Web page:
Plant from China has great potential for Samoa

The white mulberry tree being propagated at the Chinese demonstration farm in Nu’u may be a vital organ in Samoa’s growing livestock sector, with its high in protein leaves proving excellent for pig and chicken feed.

Senior Agronomist at the China Samoa Agricultural Technical Aid Project, Jim Liu, said the fast growing, high yield crop was introduced from China in 2018 with just nine plants.

Today, it covers much of the demonstration farm with its bright green leaves, and tens of thousands of seedlings are ready for farmers to collect and start their own plots. 

Mr. Liu had intended to run a mass distribution and education campaign on the mulberry plant but the state of emergency conditions has put that plan on hold.

The mulberry tree is used in China primarily to grow silkworms, which make famous Chinese silk. 


But their leaves are incredibly rich in protein, containing 20 per cent protein, and contain 16 amino acids, Mr. Liu said. The top leaves can be harvested every two months for 50 years, and can be cooked and eaten just like laupele, spinach or sweet potato leaves.

Local spinach variety laupele, known for its rich nutrient content contains between two and 3.5 per cent protein, and is especially high in vitamin A (700mg per 100mgs of cooked leaves), iron (1.5 mgs) and calcium (210mgs), according to the Food and Agriculture Organisation (FAO).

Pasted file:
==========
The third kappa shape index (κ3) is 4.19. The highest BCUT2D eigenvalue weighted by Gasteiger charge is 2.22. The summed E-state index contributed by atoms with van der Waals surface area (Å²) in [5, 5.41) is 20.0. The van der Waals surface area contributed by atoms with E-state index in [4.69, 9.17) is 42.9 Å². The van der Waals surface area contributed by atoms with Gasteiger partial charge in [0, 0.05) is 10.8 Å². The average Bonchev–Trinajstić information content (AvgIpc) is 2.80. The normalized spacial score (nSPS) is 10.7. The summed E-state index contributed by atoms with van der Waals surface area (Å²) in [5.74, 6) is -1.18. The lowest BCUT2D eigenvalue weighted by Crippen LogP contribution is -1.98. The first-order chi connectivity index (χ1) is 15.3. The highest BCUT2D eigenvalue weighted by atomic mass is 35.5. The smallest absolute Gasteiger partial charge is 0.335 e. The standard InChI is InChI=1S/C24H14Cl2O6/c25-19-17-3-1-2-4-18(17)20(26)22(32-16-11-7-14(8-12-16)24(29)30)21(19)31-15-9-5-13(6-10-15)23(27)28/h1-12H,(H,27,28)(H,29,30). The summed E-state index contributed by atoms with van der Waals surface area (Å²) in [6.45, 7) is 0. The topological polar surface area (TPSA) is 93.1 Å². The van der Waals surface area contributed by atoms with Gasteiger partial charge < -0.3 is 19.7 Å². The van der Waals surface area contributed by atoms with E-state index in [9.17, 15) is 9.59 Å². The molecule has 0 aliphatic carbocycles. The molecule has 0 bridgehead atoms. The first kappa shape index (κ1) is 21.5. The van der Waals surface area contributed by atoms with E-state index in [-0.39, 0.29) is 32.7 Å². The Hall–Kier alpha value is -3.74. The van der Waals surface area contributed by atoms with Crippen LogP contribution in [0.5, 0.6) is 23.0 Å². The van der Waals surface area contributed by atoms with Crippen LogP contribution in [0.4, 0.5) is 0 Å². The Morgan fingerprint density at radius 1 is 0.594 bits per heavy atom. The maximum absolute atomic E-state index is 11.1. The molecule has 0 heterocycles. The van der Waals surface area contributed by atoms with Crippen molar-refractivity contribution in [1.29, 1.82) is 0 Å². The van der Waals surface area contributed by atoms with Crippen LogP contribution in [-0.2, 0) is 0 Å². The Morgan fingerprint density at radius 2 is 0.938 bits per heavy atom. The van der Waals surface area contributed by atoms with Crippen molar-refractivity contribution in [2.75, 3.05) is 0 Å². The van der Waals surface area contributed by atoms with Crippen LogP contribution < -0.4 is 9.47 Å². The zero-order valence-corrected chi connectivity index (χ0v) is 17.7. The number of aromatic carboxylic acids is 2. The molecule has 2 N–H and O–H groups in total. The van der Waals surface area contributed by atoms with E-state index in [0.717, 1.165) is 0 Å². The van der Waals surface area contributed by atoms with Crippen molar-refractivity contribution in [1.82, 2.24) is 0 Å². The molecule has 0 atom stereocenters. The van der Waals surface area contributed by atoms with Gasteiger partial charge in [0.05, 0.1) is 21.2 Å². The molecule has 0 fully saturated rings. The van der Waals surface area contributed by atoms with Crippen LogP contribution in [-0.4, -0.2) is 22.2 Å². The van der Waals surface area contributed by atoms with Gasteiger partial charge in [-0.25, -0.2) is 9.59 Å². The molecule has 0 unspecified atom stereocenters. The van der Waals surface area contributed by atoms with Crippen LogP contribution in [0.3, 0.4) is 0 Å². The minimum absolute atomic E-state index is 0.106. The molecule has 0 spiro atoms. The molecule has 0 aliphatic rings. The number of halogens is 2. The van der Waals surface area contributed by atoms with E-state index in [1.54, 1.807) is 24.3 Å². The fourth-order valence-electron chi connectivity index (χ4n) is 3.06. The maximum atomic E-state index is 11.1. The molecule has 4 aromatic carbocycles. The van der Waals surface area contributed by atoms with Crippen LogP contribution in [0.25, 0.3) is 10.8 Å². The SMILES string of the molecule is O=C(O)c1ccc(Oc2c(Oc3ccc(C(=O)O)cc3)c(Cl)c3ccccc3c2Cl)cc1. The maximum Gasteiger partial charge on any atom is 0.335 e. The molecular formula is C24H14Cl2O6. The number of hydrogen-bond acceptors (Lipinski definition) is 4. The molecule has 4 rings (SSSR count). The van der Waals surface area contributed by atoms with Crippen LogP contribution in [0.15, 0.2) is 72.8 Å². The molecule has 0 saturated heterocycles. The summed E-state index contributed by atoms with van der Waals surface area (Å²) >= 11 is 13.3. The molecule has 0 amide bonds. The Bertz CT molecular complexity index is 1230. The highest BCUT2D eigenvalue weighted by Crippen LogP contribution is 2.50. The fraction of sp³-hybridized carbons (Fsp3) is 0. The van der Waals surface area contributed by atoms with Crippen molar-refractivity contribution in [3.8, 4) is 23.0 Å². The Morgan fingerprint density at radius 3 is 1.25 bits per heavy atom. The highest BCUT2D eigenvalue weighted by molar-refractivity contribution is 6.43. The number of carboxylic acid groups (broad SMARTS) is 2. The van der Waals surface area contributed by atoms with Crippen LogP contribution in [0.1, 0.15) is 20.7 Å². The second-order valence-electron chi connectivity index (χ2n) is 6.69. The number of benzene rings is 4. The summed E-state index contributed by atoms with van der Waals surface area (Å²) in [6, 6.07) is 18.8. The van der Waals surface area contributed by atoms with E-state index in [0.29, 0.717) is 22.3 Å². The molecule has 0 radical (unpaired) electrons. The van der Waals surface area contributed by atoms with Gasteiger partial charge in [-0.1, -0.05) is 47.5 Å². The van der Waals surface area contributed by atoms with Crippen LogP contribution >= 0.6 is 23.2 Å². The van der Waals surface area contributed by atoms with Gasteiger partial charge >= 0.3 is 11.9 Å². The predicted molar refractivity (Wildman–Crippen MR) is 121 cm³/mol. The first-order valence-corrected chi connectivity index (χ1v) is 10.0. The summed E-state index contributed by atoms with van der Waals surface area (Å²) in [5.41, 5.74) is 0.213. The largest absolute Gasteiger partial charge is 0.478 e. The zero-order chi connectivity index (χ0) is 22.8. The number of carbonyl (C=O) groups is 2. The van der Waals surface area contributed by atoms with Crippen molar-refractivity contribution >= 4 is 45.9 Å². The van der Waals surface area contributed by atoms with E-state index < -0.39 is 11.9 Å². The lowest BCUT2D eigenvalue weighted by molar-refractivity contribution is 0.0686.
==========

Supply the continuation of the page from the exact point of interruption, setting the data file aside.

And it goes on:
Mr. Liu said he and his team at the demonstration farm have been feeding it to their pigs and chickens and seeing great results, as well as cooking it at home. The stems of the tree are easily replanted for more fields. 

“We think this has great potential for food and for feed,” he said. 

“It is very easy to grow here, and it likes the wet season – maybe even more than the dry,” Mr. Liu said.

“It is very good for food security.”

Mr. Liu said Samoa does not have enough feed crops to sustain a thriving livestock sector, which is why the demonstration farm project thought to introduce the mulberry. 

“We grow corn, cassava, mulberry, and soybeans all for feed on the demonstration farm.”


Research into the nutritional makeup of mulberry leaves for feed was published in the Italian Journal of Animal Science in 2016.

It found mulberry leaves very rich in protein (15-35 per cent), minerals (2.42 to 4.71 per cent calcium and 0.23 to 0.97 per cent phosphorus) and metabolisable energy (1130to 2240 kcal/kg) with absence of or negligible anti-nutritional factors

It also found it is good source of essential amino acids especially lysine (1.80 per cent) and leucine 2(0.58 per cent). The two have to be obtained from food, because the body cannot produce them naturally.

Other good sources of lysine and leucine are eggs, red meat, soy beans and peas, cheese, and sardines, as well as most legumes and grains.

Back in China dried mulberry leaves are used in traditional medicine to treat fever, reduce blood sugars, as an antiseptic and to reduce blood pressure, among other uses, Mr. Liu said.

 

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